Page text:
Friday, May 8, 2009

Dr. Pepper Stars On 90210

The current TV Guide takes issue with the show "90210" for its use of product placement. The show is a proud sponsor of Dr. Pepper, and all the kids in Beverly Hills drink it. At least that's what they want you to think. Evidently, a can of Dr. Pepper manages to get a close-up two or three times an episode. Product placement in film and TV isn't new. In the 1980's, sales of Ray-Ban sunglasses went through the roof when Sonny Crockett modeled them on "Miami Vice". And just imagine what would have happened if "E.T." had featured Steven Spielberg's first choice in candy, M&M's, over Reese's Pieces. Would the delicious peanut butter flavored candies still exist today? Then there's "American Idol". The judges all drink coke. And Scott McIntyre, the blind singer who was recently eliminated, was featured in those annoying fake Ford ads featuring "Idol" contestants. I don't think Paula Abdul was drinking coke, and I don't think McIntyre really drives a Ford, but many people follow what their favorite stars are doing. What they are not doing is watching the commercials. The number of homes with digital video recorders keeps growing. People are fast-forwarding past the commercials. The advertising industry knows that the best way to market a product is to have our favorite character endorse it. Dr. Pepper beat Mr. Pibb to the punch. Oh, and I'm still wearing my Ray-Bans and packing a Smith & Wesson Model 4506.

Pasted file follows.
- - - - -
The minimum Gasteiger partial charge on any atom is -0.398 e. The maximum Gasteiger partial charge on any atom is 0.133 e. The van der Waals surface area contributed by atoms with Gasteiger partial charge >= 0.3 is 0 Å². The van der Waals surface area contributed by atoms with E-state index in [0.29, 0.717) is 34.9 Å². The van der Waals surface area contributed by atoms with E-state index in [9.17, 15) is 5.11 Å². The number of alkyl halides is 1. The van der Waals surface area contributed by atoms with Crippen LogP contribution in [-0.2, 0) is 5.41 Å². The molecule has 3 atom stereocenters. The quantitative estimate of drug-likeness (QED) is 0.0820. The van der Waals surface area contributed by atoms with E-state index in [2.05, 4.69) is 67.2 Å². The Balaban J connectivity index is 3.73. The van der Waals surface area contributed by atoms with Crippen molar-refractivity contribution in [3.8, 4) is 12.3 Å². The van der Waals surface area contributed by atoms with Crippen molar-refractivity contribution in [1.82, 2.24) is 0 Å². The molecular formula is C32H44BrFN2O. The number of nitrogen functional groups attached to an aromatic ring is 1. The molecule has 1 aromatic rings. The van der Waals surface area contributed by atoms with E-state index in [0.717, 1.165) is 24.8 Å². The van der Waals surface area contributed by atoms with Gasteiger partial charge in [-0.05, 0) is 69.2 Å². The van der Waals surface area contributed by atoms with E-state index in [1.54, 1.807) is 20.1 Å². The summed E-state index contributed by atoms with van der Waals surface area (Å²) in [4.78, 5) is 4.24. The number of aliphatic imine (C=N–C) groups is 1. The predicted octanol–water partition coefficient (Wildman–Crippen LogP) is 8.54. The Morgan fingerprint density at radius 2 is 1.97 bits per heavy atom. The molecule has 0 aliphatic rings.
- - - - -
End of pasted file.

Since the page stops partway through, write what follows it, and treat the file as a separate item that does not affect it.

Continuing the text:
1. Amazing what $$$$ can do these days....the product companies want to spend their almighty dollar of ROI rater than merely placement or supposed "impressions via commercial. I do agree however that the vast time shifting majority does in fact fast forward through as many commercial as possible. and I applaud them all. Commercials in general do have a purpose and place withing the TV world but it is my understanding that product placement on a show, directly connected to a character actually creates more sustainable impressions than an actual 30 second spot.
    My two cents.....

  2. When a viewer fast-forwards past the commercials, it's not necessarily a bad thing for the advertiser. In fact, the viewer is subliminally imprinted with the ad's message. Studies have shown that this is more effective than watching in real time, or even being influenced by the product being used by their favorite characters. In the ad business, this is known as a "blipvert".

  3. Blipverts? No wonder I'm drinking so much Bud Light.